DNA Demethylation, DNA Repair and Reprogramming

Figure 1. Model for repair-mediated DNA demethylation

Epigenetic gene regulation is of central importance for development and disease. In the DNA of metazoans, 5-methylcytosine (m5C) is a common epigenetic mark associated with gene silencing. DNA methylation plays important roles in gene expression, genomic imprinting, X-chromosome inactivation, genomic instability, embryonic development and cancer. The pattern of DNA methylation varies in different tissues and during embryonic development and little is known how this methylation pattern is regulated. DNA methylation patterns are mitotically and meiotically heritable due to maintenance methylation, which methylates the nascent strands of hemimethylated replicating DNA. Because of this heritability, DNA methylation is commonly perceived as a very stable modification. However, it is becoming increasingly clear that DNA methylation is a dynamic process, which can be reversed by an active (i.e. enzymatic) demethylation process.

Despite dramatic progress in epigenetics during the past decade, DNA demethylation remains one of the last big frontiers and very little is known about it. DNA demethylation is a widespread phenomenon and occurs in plants as well as in animals, during development, in the adult, and during somatic cell reprogramming of pluripotency genes. For example, cell reprogramming proceeds by reactivation of pluripotency genes. Part of this reactivation is DNA demethylation. The molecular identity of the DNA “demethylase” in animal cells remains poorly understood. We showed that Growth Arrest and DNA Damage 45a (Gadd45a) is a key player in active DNA demethylation, which opened new avenues in the study of this elusive process.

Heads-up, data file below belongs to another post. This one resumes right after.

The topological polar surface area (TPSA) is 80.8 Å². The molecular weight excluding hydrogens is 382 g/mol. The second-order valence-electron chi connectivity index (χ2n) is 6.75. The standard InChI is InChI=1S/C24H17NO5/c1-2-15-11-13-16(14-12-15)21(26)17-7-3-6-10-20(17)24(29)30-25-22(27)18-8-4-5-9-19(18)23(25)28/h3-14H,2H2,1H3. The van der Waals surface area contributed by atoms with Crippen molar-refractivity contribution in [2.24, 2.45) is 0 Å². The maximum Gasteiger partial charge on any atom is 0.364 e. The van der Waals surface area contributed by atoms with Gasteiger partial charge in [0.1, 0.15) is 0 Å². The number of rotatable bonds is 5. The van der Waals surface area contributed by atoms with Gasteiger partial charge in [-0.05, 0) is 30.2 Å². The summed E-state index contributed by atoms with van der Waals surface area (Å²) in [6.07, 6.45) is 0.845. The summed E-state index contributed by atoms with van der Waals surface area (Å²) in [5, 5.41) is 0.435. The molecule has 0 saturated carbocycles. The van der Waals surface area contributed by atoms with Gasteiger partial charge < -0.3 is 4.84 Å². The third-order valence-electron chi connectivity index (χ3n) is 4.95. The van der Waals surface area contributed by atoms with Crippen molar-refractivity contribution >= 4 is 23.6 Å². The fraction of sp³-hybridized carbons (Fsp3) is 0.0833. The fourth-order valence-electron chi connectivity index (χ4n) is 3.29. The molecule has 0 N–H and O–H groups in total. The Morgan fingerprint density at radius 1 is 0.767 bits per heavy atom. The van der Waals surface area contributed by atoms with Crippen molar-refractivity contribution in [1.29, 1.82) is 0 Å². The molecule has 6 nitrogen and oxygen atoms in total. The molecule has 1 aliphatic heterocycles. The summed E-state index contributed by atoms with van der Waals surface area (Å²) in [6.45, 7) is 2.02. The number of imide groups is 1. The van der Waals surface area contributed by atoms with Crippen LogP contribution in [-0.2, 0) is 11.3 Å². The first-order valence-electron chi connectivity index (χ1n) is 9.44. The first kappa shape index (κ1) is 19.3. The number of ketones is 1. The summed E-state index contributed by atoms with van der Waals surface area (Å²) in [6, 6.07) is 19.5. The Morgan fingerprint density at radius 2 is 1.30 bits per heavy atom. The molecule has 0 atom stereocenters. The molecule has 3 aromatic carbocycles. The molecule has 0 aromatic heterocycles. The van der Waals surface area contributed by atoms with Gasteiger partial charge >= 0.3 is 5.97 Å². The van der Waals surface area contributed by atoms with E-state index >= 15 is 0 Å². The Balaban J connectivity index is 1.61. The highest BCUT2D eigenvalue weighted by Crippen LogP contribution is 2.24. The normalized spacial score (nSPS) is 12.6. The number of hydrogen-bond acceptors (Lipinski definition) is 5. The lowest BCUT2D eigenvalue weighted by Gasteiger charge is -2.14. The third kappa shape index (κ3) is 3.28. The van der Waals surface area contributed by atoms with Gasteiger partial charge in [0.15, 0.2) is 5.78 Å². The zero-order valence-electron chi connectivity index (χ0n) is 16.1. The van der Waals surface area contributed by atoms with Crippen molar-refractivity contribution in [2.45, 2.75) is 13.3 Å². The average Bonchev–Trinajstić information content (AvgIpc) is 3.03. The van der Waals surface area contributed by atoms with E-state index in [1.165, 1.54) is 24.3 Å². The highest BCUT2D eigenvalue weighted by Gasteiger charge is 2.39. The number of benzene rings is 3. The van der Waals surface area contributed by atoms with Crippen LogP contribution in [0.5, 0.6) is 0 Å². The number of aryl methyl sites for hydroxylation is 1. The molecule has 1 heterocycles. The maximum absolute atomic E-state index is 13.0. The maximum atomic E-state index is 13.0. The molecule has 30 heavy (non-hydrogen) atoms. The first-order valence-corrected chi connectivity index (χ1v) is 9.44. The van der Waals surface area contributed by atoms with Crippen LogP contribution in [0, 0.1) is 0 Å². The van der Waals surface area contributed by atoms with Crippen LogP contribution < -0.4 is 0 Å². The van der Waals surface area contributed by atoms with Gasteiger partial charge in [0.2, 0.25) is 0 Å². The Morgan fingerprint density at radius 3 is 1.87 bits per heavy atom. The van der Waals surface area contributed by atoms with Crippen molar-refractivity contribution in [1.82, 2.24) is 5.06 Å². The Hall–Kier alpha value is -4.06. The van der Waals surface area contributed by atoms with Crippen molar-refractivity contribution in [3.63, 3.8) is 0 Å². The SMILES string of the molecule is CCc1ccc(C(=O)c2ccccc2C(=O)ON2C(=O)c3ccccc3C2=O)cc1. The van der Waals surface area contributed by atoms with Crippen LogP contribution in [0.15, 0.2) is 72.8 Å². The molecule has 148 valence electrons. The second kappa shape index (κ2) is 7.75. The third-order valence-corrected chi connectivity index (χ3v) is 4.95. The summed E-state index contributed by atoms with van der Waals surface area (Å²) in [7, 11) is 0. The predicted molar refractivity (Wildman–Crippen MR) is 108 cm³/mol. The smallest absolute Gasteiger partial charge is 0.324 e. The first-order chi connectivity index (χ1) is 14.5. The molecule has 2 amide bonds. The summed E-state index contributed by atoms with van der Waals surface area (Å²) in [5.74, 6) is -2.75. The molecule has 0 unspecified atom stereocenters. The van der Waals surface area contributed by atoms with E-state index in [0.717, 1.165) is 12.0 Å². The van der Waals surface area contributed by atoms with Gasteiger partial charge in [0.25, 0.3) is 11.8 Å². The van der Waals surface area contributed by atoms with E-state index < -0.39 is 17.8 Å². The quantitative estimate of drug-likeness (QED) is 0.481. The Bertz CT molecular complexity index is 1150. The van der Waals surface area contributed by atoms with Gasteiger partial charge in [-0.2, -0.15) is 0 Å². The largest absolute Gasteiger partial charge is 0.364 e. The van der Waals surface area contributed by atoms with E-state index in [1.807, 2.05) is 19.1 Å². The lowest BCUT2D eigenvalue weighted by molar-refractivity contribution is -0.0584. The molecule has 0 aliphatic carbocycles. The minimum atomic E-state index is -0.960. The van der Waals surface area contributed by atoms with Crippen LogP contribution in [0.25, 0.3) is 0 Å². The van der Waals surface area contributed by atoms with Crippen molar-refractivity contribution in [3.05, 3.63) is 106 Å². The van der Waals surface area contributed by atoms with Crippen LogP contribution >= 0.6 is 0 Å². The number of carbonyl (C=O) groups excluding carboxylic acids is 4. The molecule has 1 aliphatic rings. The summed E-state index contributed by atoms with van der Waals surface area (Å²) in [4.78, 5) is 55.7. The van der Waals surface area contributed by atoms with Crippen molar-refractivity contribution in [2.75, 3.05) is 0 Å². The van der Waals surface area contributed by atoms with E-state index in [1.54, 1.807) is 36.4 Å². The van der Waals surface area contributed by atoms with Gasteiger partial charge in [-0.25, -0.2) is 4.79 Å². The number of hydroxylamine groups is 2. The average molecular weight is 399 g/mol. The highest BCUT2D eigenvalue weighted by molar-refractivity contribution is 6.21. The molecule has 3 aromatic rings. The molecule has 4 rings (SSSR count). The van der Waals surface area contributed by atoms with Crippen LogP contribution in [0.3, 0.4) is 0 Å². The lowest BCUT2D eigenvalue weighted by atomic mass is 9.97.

Gadd45 acts by recruiting DNA repair to sites of demethylation. Methylated cytosines are excised and replaced by unmethylated nucleotide, thereby leading to demethylation (Figure 1). This is a novel epigenetic mechanism of gene activation.

The goal of our research is to further analyse the mechanism of DNA demethylation as well as the role played by Gadd45 in development. In particular, our recent discovery of the interaction between TET DNA demethylases and Gadd45a in demethylation raises new questions. Which target genes are regulated by Gadd45a? What are the sequence determinants that recruit Gadd45a to specific genes during demethylation? What is the role of Gadd45a-mediated demethylation in mammals? 

To investigate these questions, we will analyse mouse embryonic stem cells (mESC) that are mutant for Gadd45a, b and g. We plan to monitor gene expression and DNA methylation in mESCs and analyse the differentiation capacity of Gadd45-mutant cells, as well as identifying Gadd45 target genes. To address Gadd45 function, we use biochemical, molecular biological and cell biological approaches, employing embryonic stem cells, the mouse and frog model systems. Given the many unresolved questions in this burgeoning field, our work promises to be ground-breaking and therefore have a profound impact in unravelling one of the least understood processes in epigenetic gene regulation.